Silicon Valley Bank
This is an interesting read that covers the reasons that led to the SVB Crisis.
lets take a look at how the US reacted to the SVB Crisis in the first 72 hours:
Another article that I came across offers an interesting take on VCs:
The industry is overconcetrated—enmeshed, as Geri Kirilova at venture capital firm Laconia Group puts it—and structurally drives capital into a few well-connected hands who pile it into larger funds, cut it into larger checks, and hand it off to a tightly knit network of entrepreneurs and startups.
In a comprehensive case study of the VC industry, UC Davis law professor Peter Lee argues that these are structural deficits that fundamentally undercut venture capital’s ability to actually provide social utility
What lessons Indian banks can learn from Silicon Valley Bank collapse:
How to beat the odds
This is an interesting read on how you need to alter your thinking in order to play the odds to the best.
The betting philosophy was pretty straightforward: Basically, if you bet enough money, covering a high enough percentage of possible winners, you’ll win often enough to come out ahead. Never mind that you’ll lose more often than you’ll win, because when you win, you can win big.
This is a central tenet of the Yass philosophy: If the odds are in your favor, go all out. At Susquehanna, when a trader takes the right position on an option, he buys big. It’s house money, and there’s a ton of it. It’s the opposite of gambling: The right decisions will yield positive results — what Yass calls “positive expectancy.” Maybe not in the short term, but certainly down the road.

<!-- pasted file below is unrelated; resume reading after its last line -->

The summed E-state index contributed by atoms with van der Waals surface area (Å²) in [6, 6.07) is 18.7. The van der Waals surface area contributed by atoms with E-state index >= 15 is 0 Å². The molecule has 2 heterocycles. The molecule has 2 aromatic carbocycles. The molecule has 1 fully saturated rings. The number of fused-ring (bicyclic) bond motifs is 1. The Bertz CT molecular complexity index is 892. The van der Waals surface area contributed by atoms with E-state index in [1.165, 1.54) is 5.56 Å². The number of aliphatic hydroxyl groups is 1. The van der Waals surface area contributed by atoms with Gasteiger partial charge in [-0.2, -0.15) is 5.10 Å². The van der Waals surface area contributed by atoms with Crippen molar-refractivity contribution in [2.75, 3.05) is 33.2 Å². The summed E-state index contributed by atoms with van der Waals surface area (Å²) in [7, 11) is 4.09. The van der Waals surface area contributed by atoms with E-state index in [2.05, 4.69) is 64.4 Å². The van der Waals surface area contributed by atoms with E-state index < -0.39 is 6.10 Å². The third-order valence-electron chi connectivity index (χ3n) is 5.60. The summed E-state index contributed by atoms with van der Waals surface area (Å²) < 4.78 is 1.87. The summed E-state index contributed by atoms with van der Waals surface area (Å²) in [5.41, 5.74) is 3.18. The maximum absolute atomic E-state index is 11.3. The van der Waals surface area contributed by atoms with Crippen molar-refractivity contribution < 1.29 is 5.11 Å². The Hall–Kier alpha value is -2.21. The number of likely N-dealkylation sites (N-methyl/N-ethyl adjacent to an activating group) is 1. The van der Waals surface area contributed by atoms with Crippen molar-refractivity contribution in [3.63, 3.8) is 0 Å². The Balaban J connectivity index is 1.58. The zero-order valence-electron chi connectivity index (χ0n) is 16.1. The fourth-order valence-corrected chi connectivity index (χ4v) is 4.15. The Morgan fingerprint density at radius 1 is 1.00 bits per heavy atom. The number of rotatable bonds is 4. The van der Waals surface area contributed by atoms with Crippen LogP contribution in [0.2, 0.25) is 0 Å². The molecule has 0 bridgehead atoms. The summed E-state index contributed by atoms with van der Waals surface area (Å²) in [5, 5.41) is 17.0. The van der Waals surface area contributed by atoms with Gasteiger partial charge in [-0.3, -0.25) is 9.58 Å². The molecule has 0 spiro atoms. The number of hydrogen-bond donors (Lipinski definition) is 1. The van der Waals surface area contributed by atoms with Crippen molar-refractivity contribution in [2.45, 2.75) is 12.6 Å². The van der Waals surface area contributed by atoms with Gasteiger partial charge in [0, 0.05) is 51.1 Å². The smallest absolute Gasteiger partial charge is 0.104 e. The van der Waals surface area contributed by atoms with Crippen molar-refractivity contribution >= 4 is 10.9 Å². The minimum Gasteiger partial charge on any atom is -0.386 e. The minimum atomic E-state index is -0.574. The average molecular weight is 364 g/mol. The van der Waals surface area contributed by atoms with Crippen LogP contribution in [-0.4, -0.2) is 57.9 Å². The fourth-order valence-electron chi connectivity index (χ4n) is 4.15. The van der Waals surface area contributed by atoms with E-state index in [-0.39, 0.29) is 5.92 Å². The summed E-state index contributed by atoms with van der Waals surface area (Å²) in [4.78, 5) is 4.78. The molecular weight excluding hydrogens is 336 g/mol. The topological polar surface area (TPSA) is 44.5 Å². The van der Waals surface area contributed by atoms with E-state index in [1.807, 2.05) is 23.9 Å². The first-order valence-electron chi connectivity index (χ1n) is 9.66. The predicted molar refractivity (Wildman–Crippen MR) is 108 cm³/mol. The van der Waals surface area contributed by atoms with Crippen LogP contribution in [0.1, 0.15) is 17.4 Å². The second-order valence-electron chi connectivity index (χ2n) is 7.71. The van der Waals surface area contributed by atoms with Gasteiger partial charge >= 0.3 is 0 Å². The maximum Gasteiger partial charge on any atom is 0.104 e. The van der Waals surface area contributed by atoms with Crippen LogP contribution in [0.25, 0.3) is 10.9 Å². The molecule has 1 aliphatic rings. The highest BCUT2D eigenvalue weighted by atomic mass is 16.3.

What can you learn from playing poker?
At first blush, poker would seem to be at odds with the rational decision-making that Yass preaches. But poker — well-played poker — is all about making decisions, again and again and again, that are most likely to succeed: when to bet, and how much; when to call, when to fold, based on the cards dealt and actions of other players. Which makes poker played well the opposite of gambling.
Making the rational decision, again and again and again — it’s the Susquehanna mantra. Over time, you’ll come out ahead. Poker is akin to trading in other ways: The decisions have to be made fast, under pressure, and there’s the lurking risk that what you want to happen, or the bad result that just happened, will color your decision now. Poker tutorials are designed to bleed out such stupid emotion.